An American photographer, Berenice Abbott was a central figure in and important bridge between the photographic circles and cultural hubs of Paris and New York. She was born in Springfield, Ohio, and in 1918 moved to New York, where she studied sculpture independently, meeting and making vital connections with Marcel Duchamp and Man Ray, leaders of the American avant-garde. In 1921, Abbott moved to Paris and continued her study of sculpture there and, later, in Berlin, before returning to Paris and becoming an assistant at the Man Ray Studio, where she would master photography. Her first solo show was at the gallery Le Sacre du Printemps in Paris in 1926 and featured portraits of the Parisian avant-garde, a practice she continued throughout her years in Paris, as in James Joyce.
It was in 1925 at the Man Ray Studio that Abbott first saw photographs by Eugène Atget. After Atget’s death, in 1927, she collaborated with Julien Levy, of New York’s Julien Levy Gallery, to buy most of Atget’s negatives and prints, bringing them back to New York upon her return in 1929. Abbott’s initiative preserved the archive of this fin-de-siècle French photographer’s studio, which, given its influence on the avant-garde, has become an important chapter of Abbott’s legacy.
Arriving back in New York in 1929, Abbott was struck by the rapid transformation of the built landscape. On the eve of the Great Depression she began a series of documentary photographs of the city that, with the support of the Works Progress Administration Federal Art Project from 1935 to 1939, debuted in 1939 as the traveling exhibition and publication Changing New York, (see Daily News Building, 220 East 42nd Street, Manhattan, Fifth Avenue, Nos. 4, 6, 8, Manhattan, and Cedar Street from William Street, Manhattan. For the rest of her life Abbott advocated for a documentary style of photography as exemplified in this project, while also continuing to promote the work of Atget.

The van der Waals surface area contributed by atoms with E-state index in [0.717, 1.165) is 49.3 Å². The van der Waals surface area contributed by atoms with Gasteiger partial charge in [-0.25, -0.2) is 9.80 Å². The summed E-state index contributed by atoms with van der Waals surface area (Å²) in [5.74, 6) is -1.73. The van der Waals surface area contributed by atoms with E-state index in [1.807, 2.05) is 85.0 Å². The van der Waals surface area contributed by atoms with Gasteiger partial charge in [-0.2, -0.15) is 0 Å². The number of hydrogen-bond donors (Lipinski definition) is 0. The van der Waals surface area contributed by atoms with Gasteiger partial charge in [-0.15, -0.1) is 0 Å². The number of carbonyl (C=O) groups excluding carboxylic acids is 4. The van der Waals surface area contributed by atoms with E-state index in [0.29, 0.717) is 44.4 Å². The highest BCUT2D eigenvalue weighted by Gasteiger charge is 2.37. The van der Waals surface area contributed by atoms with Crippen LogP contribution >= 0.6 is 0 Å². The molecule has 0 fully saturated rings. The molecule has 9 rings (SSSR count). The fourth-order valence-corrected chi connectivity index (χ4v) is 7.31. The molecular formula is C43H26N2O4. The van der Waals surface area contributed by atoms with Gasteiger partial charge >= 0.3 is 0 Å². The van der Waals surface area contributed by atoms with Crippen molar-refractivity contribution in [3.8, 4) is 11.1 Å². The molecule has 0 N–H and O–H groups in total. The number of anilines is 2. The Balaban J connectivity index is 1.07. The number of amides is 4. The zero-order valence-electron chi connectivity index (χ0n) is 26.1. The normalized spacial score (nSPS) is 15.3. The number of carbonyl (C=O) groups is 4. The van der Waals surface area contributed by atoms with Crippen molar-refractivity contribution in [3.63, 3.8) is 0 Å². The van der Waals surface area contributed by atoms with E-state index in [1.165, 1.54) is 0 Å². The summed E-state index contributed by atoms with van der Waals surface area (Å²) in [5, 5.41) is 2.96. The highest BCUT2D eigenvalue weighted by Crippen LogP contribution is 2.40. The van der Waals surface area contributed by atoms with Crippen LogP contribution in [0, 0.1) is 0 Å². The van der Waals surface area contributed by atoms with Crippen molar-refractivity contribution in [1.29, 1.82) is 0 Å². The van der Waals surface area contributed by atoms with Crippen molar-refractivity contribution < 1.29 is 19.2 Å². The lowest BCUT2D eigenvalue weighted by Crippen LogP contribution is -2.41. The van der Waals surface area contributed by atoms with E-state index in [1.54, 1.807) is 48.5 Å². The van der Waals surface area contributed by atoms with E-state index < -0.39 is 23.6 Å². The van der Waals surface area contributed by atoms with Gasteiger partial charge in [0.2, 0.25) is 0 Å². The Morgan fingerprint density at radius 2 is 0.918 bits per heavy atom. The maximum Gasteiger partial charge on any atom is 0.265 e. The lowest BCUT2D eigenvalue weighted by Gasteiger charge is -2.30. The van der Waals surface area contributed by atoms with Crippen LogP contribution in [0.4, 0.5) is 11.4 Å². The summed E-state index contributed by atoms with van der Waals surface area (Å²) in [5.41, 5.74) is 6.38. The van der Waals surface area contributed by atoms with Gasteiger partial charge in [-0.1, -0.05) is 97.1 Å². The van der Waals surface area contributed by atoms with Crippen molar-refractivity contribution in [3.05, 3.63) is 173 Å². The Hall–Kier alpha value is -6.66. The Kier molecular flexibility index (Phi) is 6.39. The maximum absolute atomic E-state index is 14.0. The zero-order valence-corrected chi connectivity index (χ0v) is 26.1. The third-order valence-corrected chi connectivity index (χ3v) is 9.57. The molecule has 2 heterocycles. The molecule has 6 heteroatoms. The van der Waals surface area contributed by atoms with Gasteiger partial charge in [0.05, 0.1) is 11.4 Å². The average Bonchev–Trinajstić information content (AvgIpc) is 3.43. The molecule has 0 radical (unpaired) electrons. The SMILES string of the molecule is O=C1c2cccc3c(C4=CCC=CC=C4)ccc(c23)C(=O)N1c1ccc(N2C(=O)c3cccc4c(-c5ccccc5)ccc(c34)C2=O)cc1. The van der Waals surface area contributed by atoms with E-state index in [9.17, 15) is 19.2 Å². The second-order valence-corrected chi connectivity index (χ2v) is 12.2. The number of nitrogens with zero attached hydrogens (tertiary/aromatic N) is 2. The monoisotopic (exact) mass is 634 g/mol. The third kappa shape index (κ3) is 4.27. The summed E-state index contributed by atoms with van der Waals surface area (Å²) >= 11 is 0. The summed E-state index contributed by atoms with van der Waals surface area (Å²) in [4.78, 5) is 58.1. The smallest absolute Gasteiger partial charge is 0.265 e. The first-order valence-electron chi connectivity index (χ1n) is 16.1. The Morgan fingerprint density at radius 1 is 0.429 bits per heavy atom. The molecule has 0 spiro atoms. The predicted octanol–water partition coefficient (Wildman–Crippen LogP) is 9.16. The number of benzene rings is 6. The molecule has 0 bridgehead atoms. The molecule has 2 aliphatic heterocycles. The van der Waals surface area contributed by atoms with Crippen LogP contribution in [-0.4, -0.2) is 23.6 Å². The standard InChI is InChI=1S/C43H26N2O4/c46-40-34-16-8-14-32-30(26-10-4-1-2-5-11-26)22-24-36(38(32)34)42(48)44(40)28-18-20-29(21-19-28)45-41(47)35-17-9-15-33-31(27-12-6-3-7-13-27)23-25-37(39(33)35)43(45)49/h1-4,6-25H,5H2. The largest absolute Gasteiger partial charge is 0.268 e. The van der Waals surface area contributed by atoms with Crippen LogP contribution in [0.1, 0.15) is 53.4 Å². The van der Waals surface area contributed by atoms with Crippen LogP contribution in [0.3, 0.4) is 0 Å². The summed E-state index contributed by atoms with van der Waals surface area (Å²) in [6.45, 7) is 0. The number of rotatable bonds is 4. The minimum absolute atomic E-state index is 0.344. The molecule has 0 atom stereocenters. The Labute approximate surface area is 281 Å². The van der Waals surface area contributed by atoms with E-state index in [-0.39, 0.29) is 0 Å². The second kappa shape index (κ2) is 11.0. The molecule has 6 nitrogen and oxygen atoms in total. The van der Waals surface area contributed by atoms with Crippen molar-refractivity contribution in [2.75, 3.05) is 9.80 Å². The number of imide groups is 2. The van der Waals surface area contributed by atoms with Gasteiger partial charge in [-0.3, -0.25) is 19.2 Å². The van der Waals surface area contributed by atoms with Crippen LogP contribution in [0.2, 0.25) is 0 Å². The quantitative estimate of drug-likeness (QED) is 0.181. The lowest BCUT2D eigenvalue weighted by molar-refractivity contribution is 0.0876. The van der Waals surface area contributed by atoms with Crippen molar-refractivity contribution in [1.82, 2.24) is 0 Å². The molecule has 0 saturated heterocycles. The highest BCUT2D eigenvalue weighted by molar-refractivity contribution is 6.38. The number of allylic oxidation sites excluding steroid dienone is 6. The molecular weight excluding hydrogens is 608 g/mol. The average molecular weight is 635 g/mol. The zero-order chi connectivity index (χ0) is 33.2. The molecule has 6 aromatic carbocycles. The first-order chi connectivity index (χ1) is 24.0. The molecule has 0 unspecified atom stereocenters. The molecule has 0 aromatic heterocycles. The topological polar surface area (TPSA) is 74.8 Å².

Her work was included in many influential exhibitions of the era, including the Salon de l’escalier, 1928; Fotografie der Gegenwart, 1929; Film und Foto, 1929; and Photography: 1839–1937, 1938; as well as in a solo-exhibition at the Julien Levy Gallery in 1932. In 1970, The Museum of Modern Art hosted a career retrospective.
Introduction by Mitra Abbaspour, Associate Curator, Department of Photography, 2014